Subtitler and cinephile Jean-Pierre Thilges “in character” at Chaplin’s World in Vevey, Switzerland.
Photo: JP Thilges
The open-air cinema screening of box-office smash “Superjhemp Retörns” is a chance to catch the film with English subtitles. Delano spoke to the man responsible, Jean-Pierre Thilges.
Even if you have mastered the local language, watching Félix Koch’s “Superjhemp Retörns” is going to leave anyone who did not grow up in Luxembourg scratching their heads at some of the dialogue. Cultural references, Luxembourg idioms and the witty names of characters--both familiar from the “Superjhemp” comic books and new to the canon--will cause perplexion among non-natives.
Which is where another super Jhemp comes in: Jean-Pierre Thilges has been subtitling films from Luxembourgish into French and English for several years and says that “Superjhemp Retörns” was one of the most challenging, but also most fun, projects he has worked on.
“Some things are impossible,” says Thilges. For instance, when Superjhemp’s alter ego Charel Kuddel gets upset he exclaims “poznenneö”, which is Öennenzop (onion soup) spelled backwards. “In French I used chouxpausou, which is a play on soupe aux choux [cabbage soup], which people got. But in English if I used ‘onion soup’ back to front it wouldn’t work. So, I came up with ‘fustercluck’.”
Characters had to be renamed, so for instance two news presenters are called Tom Anchor and Tania Offtopic, and the subtitle for a road sign for a fictitious village whose name in English would be “I’ve never had belly ache” simply reads “lost in translation”.
He thinks there is a real demand among local English speakers to see the film--a digital release with English subtitles is scheduled in time for Christmas.
A cinephile who collects films and memorabilia--he has over 10,000 on DVD and Blu-Ray as well as several shelves of Laserdiscs that are rapidly fading in quality--Thilges was a well-known cinema critic who wrote for the daily Tageblatt and the weekly Revue. He was also previously a co-founder of the Utopia group of cinemas (which has since been taken over by Kinepolis). He currently has his own company, Hatari, and a blog dedicated to film, with roundups of new releases in Luxembourg.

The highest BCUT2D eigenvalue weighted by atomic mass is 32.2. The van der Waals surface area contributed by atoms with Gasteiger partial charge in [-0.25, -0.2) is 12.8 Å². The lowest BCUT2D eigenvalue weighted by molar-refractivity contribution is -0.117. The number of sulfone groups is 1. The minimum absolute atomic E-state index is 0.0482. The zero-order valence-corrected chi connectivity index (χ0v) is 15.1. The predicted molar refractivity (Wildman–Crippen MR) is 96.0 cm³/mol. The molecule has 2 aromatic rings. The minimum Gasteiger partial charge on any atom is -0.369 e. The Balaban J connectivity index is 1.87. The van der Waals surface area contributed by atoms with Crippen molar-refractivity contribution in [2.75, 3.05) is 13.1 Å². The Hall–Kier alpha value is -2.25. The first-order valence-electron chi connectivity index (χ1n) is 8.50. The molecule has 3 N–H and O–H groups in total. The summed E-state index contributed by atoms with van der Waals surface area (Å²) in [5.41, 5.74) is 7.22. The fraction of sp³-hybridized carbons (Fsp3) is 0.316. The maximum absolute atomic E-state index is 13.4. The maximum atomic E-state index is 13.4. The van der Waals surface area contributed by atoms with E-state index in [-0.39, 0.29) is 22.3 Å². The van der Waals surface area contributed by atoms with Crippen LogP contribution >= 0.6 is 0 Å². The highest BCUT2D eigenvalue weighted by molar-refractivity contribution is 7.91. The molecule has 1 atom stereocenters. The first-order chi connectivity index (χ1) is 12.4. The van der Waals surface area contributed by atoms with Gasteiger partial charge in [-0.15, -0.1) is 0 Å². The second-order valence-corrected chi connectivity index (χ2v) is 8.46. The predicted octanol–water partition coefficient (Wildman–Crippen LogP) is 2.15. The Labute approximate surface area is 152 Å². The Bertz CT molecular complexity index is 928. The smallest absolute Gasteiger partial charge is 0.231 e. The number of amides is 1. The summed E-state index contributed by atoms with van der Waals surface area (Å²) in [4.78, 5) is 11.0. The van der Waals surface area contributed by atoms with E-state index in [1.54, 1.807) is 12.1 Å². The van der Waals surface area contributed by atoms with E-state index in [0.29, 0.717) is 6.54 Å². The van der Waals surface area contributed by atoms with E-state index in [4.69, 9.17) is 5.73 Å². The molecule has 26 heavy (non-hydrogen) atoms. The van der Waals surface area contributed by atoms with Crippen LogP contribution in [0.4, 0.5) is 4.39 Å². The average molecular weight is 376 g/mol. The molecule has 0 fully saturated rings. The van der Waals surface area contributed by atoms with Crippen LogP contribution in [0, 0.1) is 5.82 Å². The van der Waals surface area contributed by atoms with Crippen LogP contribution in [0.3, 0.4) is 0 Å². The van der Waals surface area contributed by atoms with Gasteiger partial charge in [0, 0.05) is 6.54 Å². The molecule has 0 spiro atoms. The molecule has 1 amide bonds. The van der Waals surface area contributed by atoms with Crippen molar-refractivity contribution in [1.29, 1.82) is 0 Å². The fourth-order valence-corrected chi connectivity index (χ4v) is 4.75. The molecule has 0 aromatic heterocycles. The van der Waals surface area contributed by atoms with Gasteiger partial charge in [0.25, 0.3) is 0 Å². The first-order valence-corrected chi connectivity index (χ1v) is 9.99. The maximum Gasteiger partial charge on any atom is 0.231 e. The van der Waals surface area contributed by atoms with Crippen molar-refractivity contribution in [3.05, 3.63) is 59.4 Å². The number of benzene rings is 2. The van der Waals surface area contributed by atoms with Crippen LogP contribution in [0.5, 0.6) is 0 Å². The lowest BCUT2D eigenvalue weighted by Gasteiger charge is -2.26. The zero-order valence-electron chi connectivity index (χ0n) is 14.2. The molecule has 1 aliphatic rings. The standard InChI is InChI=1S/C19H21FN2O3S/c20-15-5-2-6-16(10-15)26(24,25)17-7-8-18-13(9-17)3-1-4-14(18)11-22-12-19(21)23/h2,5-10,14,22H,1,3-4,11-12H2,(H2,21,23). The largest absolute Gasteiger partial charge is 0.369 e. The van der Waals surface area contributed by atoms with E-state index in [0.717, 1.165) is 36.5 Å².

Over 50 films
He got into subtitling “out of sheer boredom”, he jokes. In 2010 when the Tageblatt and Revue, rather abruptly, told him his services were no longer required, he decided to retire--“I had done my 40 years,” he explains. But he wanted to find something that would keep his brain “floating”, as he puts it. He found industry standard software that was accessible, and his love of languages, which derives from the movies, allowed him to translate and do subtitling in Luxembourgish, English, French and German. The software also means he can format in up to 30 different styles, depending on the demands of the production company or director.
He has now translated and subtitled well over 50 movies as well as TV series and commercials--the latest is for “Anne’s Kitchen”. “But the most rewarding job I had, not financially, because you don’t earn much doing this, was subtitling “The Simpsons”. I could really adapt it into Luxembourgish, while leaving the main characters alone.”
As for the most challenging job apart from Superjhemp, that was probably Terence Davies’ “Sunset Song”, co-produced by Luxembourg outfit Iris Productions. “They wanted me to translate the Scottish songs, and some even Gaelic, into French. With rhyming where possible.”
His new metier also allows Thilges to see films well in advance of anybody else--but he refuses to talk about any film before its official release. He reckons he saw “Superjhemp Retörns” before anyone apart from the director and producer.
He likes to use subtitles over two lines where possible, but sometimes is pulled up by clients who want shorter, or very occasionally longer, text on the screen. As a cinephile, Thilges clearly takes pride in his work, but he abhors Netflix’s subtitling. “It’s like they’ve run it through Google translate,” he says.
“Superjhemp Retörns” is being screened on Monday 29 July at 9 p.m. as part of the City Open-Air Cinema With Orange season outside the grand-ducal palace. Entrance is free, but seats are taken on a first-come, first-served basis.